‘A GUMBO OF DISASTERS’
When truck drivers regularly work their maximum hours per week, something called “road hypnosis” starts to set in.
Following endless yellow road lines, watching cars pass and listening to the constant hum of the truck engine “gives you this almost trance-like state,” said Carlos Mendez, a former truck driver and organizer with Teamsters Local 745 in Dallas.
The trucking industry, a critical link in the country’s brittle supply chain, is suffering from an unprecedented driver shortage — estimated at 80,000 in October — and, as a result, drivers are regularly pushed to their limits, Mendez said.
Federal regulation does not permit drivers to be on duty more than 60 hours in a period of seven consecutive days or drive for more than 11 hours in a shift. Drivers are also required to take breaks.
Due to the pressure the industry is under, there are incentives to cut corners or fudge numbers, Mendez explained.
“It’s a dispatcher telling you, ‘If you really want to turn $3,000 this month, here’s what you need to do. You need to turn here, turn here, turn here. Maybe shave off a little time on your rest,’” Mendez said. “They lure you with that carrot in front of you.”
Like in the airline industry, the pandemic pushed older experienced drivers to retire.
Even prior to the pandemic, retirement accounted for 54% of the driver shortage, according to a 2019 report from American Trucking Associations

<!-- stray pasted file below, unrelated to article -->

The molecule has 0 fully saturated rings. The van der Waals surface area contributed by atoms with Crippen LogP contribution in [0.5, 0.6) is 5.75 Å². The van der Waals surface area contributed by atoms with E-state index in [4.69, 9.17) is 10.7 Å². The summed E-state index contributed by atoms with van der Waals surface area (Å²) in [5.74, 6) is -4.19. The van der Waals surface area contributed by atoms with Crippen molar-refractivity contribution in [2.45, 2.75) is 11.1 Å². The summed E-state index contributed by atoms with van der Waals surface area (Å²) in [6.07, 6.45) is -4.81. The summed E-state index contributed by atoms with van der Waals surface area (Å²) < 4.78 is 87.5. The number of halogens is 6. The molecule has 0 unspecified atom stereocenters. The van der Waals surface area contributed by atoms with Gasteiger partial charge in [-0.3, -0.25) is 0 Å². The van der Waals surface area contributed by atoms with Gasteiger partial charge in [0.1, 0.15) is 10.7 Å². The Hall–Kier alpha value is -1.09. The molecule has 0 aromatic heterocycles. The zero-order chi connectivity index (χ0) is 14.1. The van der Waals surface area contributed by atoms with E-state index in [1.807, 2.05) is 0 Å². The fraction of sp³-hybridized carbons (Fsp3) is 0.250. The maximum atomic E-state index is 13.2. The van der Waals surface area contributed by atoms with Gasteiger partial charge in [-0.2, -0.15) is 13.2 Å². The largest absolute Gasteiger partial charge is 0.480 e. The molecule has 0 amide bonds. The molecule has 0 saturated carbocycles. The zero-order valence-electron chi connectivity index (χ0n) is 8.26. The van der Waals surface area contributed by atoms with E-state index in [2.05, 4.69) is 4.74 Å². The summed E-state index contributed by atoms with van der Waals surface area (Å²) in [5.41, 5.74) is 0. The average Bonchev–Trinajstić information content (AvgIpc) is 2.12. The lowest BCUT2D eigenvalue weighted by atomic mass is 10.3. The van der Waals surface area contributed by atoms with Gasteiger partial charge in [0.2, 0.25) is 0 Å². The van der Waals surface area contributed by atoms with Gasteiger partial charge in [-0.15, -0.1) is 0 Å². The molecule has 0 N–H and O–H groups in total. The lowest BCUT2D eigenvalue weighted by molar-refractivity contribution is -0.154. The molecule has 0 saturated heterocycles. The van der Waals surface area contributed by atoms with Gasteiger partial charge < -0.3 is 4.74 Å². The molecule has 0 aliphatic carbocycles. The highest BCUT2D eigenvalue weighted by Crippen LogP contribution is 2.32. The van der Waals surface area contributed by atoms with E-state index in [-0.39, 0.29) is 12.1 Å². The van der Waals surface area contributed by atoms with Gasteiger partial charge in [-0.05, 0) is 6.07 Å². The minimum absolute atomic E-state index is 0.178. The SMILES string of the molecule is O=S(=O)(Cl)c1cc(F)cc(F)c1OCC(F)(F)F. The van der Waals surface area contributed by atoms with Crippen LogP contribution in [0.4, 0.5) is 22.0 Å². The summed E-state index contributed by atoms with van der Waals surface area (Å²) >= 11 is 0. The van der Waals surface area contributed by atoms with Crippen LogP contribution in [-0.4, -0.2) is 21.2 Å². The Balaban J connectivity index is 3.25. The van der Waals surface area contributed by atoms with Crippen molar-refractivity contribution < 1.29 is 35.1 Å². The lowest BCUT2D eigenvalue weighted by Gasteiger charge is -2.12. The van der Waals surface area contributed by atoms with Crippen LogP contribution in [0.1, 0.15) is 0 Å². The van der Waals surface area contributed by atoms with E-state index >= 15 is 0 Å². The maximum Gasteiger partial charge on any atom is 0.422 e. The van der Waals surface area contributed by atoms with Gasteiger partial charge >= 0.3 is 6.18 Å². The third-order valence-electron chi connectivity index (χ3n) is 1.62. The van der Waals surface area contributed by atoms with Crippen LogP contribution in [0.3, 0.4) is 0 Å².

As a result, “It’s possible your average remaining truck driver is not the same caliber,” said Morris.
Driving quality also suffers from what’s called “hotshot” hauling, Mendez said.
These operations promise premium payments for quick deliveries of smaller, time-sensitive loads. They hire young drivers out of school and often guarantee a pass on the CDL test, Mendez said.
“You can be struggling. You really don’t have the experience to be in the rig. I think that’s the biggest danger that we’re seeing now,” he said. “It’s a gumbo of disasters waiting to happen.”
In the last three months, a group of Texas safety advocates and transit experts — including Lance Simmons and Michael Morris — started meeting regularly to address road safety more comprehensively.
The TxDOT MPO Safety Task Force partners state-level and regional perspectives to come up with more efficient solutions to safety issues, which range from infrastructure fixes to education campaigns.
First, experts study crashes.
“Where we have hotspots, we solve with engineering,” Morris said.
Simmons explained he also is working to improve rest stops for commercial truckers to ensure there is space for drivers to rest.
The group is also spearheading public education campaigns to share with drivers the potential consequences of risk driving and remind them how to share the road with commercial vehicles.
The task force’s work is taking place in the context of the federal government attempting to shore up the trucking industry amid pandemic-spurred supply chain issues.
The Biden Administration earlier this month unveiled its “Trucking Action Plan,” which aims to strengthen the trucking industry by recruiting veterans to drive, removing obstacles to getting a commercial driver’s license and accelerating the creation of driving apprenticeships.
“Most of these men and women that drive these trucks, they have family to provide for,” Mendez said. “They’re making the sacrifice to be on the road and doing these long hauls, because the money is promised.
“And there’s money to be made. But you have to be rolling.”
Jess Hardin: @jesslhardin